The latter is best remembered for another public-works project, the Great Wall, but this was far from the only large undertaking overseen by the autocrat Ch'in Shih-huang-ti (259?-210 b.c.). Decades before he seized control of the entire country in 246 b.c., his predecessors in the state of Ch'in had forced an army of slave-laborers to build a canal joining the Ching and Lo rivers. Once Shih-huang-ti unified China, making himself emperor, he brought Ch'in work-gang methods to bear on the country as a whole, creating a vast nationwide system of roads and canals to keep his armies supplied.

In the Near East during this time, a number of empires had risen and fallen. Babylonia reached its peak under Nebuchadnezzar II (630?-562 b.c.), renowned as the builder of Babylon's famous Hanging Gardens. These required an extensive network of irrigation canals to keep their trees and flowers watered, and indeed the construction of canals throughout the city was a hallmark of Babylon's magnificence. Yet in about 600 b.c. these life-giving canals yielded an unexpected product: malaria, dysentery, and other plagues bred by flies and mosquitoes living in stagnant canal-water.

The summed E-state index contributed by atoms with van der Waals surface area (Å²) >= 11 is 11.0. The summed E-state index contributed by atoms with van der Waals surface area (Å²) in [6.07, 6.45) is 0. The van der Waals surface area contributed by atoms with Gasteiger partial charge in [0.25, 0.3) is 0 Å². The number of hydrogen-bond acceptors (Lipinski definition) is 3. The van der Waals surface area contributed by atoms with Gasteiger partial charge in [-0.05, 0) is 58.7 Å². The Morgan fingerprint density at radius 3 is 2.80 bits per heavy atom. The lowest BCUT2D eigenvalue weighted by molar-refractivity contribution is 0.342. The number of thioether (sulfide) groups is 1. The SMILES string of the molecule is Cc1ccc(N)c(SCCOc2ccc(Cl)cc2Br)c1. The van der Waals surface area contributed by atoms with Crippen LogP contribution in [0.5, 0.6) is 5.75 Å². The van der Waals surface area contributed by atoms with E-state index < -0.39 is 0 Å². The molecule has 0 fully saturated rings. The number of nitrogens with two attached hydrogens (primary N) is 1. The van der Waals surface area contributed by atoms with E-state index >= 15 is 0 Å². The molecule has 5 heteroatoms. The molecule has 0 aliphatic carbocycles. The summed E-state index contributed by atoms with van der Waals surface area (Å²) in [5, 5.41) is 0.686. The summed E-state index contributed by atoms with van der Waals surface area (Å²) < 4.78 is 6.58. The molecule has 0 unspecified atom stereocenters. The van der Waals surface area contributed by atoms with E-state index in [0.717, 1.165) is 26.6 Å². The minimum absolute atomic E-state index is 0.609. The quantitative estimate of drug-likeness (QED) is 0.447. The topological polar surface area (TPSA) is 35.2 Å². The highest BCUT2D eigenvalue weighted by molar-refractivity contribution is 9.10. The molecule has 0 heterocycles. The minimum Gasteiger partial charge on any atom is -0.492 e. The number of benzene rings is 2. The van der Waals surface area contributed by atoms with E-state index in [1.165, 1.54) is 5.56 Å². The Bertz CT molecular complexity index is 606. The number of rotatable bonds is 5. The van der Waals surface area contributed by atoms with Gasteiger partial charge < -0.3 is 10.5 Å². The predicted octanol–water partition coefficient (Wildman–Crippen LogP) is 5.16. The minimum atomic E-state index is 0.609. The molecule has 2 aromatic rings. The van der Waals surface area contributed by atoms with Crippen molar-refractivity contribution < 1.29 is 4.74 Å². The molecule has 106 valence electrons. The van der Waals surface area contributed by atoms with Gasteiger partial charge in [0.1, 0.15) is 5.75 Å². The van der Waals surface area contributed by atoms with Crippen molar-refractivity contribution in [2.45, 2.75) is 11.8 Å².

It was not the plague, however, but the armies of Cyrus the Great (585?-529 b.c.), that brought an end to Babylonia with the Persian invasion of the capital city in 539 b.c. Cyrus would be succeeded by his son Cambyses II (reigned 529-522 b.c.), who added Egypt to the growing Persian Empire in 525 b.c. Cambyses's successor, Darius (550-486 b.c.), would in turn undertake the most impressive canal-building project up to that time.

According to the Greek historian Herodotus (484?-420? b.c.), Egypt's pharaoh Necho II (reigned 610-595) had begun a project to connect the Nile with the Red Sea; but after the Persian conquest of Egypt, it was Darius who completed the waterway. Herodotus reported that the canal was "four days' voyage in length, and it was dug wide enough for two triremes [fighting ships] to move in it rowed abreast." He also claimed that more than 120,000 workers died in its construction, but this was probably an exaggeration.